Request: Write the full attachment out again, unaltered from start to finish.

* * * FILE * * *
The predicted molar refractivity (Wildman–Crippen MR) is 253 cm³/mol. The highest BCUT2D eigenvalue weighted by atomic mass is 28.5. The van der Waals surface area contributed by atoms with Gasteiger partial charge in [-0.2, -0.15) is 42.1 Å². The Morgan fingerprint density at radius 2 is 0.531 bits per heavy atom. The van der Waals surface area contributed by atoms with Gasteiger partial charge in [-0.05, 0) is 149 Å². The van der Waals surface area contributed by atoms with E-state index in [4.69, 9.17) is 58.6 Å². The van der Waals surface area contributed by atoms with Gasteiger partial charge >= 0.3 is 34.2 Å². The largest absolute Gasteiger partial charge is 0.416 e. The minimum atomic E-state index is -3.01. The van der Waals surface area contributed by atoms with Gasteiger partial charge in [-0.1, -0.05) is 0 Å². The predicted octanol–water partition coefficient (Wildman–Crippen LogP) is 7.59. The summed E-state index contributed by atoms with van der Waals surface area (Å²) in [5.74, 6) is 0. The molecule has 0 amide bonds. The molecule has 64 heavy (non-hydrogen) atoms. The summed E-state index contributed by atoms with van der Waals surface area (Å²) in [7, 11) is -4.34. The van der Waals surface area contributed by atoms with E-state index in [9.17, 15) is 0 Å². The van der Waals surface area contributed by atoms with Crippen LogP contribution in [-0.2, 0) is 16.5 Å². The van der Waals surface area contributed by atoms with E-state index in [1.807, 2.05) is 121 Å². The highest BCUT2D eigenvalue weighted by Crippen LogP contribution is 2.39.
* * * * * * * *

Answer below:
The predicted molar refractivity (Wildman–Crippen MR) is 253 cm³/mol. The highest BCUT2D eigenvalue weighted by atomic mass is 28.5. The van der Waals surface area contributed by atoms with Gasteiger partial charge in [-0.2, -0.15) is 42.1 Å². The Morgan fingerprint density at radius 2 is 0.531 bits per heavy atom. The van der Waals surface area contributed by atoms with Gasteiger partial charge in [-0.05, 0) is 149 Å². The van der Waals surface area contributed by atoms with E-state index in [4.69, 9.17) is 58.6 Å². The van der Waals surface area contributed by atoms with Gasteiger partial charge >= 0.3 is 34.2 Å². The largest absolute Gasteiger partial charge is 0.416 e. The minimum atomic E-state index is -3.01. The van der Waals surface area contributed by atoms with Gasteiger partial charge in [-0.1, -0.05) is 0 Å². The predicted octanol–water partition coefficient (Wildman–Crippen LogP) is 7.59. The summed E-state index contributed by atoms with van der Waals surface area (Å²) in [5.74, 6) is 0. The molecule has 0 amide bonds. The molecule has 64 heavy (non-hydrogen) atoms. The summed E-state index contributed by atoms with van der Waals surface area (Å²) in [7, 11) is -4.34. The van der Waals surface area contributed by atoms with E-state index in [9.17, 15) is 0 Å². The van der Waals surface area contributed by atoms with Crippen LogP contribution in [-0.2, 0) is 16.5 Å². The van der Waals surface area contributed by atoms with E-state index in [1.807, 2.05) is 121 Å². The highest BCUT2D eigenvalue weighted by Crippen LogP contribution is 2.39.